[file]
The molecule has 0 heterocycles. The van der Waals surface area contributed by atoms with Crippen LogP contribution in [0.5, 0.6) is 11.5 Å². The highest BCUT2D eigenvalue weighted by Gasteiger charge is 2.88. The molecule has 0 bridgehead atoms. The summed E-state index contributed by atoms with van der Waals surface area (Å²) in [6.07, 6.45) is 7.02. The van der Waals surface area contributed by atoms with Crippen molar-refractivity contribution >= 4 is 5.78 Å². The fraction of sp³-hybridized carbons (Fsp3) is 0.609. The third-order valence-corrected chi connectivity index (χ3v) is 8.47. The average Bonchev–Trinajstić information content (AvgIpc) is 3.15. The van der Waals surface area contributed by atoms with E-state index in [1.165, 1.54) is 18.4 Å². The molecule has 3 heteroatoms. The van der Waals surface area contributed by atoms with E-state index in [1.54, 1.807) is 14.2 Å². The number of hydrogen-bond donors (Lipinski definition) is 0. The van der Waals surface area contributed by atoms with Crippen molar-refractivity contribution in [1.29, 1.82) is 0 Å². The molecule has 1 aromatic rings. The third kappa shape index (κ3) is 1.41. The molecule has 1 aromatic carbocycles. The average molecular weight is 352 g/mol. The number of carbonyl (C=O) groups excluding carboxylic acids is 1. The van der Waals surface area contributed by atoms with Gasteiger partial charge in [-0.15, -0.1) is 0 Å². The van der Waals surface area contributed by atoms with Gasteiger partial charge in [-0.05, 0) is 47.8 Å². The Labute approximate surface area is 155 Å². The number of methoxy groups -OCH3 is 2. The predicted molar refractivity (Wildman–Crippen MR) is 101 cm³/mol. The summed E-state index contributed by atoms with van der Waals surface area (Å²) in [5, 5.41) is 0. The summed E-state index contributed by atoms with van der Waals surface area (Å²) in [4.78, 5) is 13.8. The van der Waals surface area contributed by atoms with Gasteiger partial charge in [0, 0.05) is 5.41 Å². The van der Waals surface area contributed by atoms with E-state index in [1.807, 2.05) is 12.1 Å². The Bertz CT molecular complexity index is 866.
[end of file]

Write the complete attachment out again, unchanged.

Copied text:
The molecule has 0 heterocycles. The van der Waals surface area contributed by atoms with Crippen LogP contribution in [0.5, 0.6) is 11.5 Å². The highest BCUT2D eigenvalue weighted by Gasteiger charge is 2.88. The molecule has 0 bridgehead atoms. The summed E-state index contributed by atoms with van der Waals surface area (Å²) in [6.07, 6.45) is 7.02. The van der Waals surface area contributed by atoms with Crippen molar-refractivity contribution >= 4 is 5.78 Å². The fraction of sp³-hybridized carbons (Fsp3) is 0.609. The third-order valence-corrected chi connectivity index (χ3v) is 8.47. The average Bonchev–Trinajstić information content (AvgIpc) is 3.15. The van der Waals surface area contributed by atoms with E-state index in [1.165, 1.54) is 18.4 Å². The molecule has 3 heteroatoms. The van der Waals surface area contributed by atoms with E-state index in [1.54, 1.807) is 14.2 Å². The number of hydrogen-bond donors (Lipinski definition) is 0. The van der Waals surface area contributed by atoms with Crippen molar-refractivity contribution in [1.29, 1.82) is 0 Å². The molecule has 1 aromatic rings. The third kappa shape index (κ3) is 1.41. The molecule has 1 aromatic carbocycles. The average molecular weight is 352 g/mol. The number of carbonyl (C=O) groups excluding carboxylic acids is 1. The van der Waals surface area contributed by atoms with Gasteiger partial charge in [-0.15, -0.1) is 0 Å². The van der Waals surface area contributed by atoms with Gasteiger partial charge in [-0.05, 0) is 47.8 Å². The Labute approximate surface area is 155 Å². The number of methoxy groups -OCH3 is 2. The predicted molar refractivity (Wildman–Crippen MR) is 101 cm³/mol. The summed E-state index contributed by atoms with van der Waals surface area (Å²) in [5, 5.41) is 0. The summed E-state index contributed by atoms with van der Waals surface area (Å²) in [4.78, 5) is 13.8. The van der Waals surface area contributed by atoms with Gasteiger partial charge in [0, 0.05) is 5.41 Å². The van der Waals surface area contributed by atoms with E-state index in [1.807, 2.05) is 12.1 Å². The Bertz CT molecular complexity index is 866.